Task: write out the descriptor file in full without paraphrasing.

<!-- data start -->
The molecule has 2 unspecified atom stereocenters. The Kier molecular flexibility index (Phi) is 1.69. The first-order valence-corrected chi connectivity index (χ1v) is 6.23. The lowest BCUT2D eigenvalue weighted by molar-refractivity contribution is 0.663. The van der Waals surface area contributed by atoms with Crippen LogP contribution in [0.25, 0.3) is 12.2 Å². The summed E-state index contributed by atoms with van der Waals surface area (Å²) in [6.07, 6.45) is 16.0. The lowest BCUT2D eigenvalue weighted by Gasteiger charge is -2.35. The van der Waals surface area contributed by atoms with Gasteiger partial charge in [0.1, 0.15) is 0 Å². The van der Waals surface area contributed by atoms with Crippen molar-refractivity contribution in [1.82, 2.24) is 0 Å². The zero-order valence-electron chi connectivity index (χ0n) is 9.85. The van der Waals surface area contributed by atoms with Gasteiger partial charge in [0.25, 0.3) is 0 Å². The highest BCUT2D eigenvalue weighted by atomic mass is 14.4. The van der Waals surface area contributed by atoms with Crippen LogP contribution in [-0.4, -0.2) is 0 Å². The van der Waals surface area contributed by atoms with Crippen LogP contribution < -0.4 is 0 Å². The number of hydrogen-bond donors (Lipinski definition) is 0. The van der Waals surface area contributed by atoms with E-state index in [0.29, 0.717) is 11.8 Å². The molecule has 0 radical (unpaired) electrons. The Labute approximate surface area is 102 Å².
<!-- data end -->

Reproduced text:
The molecule has 2 unspecified atom stereocenters. The Kier molecular flexibility index (Phi) is 1.69. The first-order valence-corrected chi connectivity index (χ1v) is 6.23. The lowest BCUT2D eigenvalue weighted by molar-refractivity contribution is 0.663. The van der Waals surface area contributed by atoms with Crippen LogP contribution in [0.25, 0.3) is 12.2 Å². The summed E-state index contributed by atoms with van der Waals surface area (Å²) in [6.07, 6.45) is 16.0. The lowest BCUT2D eigenvalue weighted by Gasteiger charge is -2.35. The van der Waals surface area contributed by atoms with Gasteiger partial charge in [0.1, 0.15) is 0 Å². The van der Waals surface area contributed by atoms with Crippen molar-refractivity contribution in [1.82, 2.24) is 0 Å². The zero-order valence-electron chi connectivity index (χ0n) is 9.85. The van der Waals surface area contributed by atoms with Gasteiger partial charge in [0.25, 0.3) is 0 Å². The highest BCUT2D eigenvalue weighted by atomic mass is 14.4. The van der Waals surface area contributed by atoms with Crippen LogP contribution in [-0.4, -0.2) is 0 Å². The van der Waals surface area contributed by atoms with Crippen LogP contribution < -0.4 is 0 Å². The number of hydrogen-bond donors (Lipinski definition) is 0. The van der Waals surface area contributed by atoms with E-state index in [0.29, 0.717) is 11.8 Å². The molecule has 0 radical (unpaired) electrons. The Labute approximate surface area is 102 Å².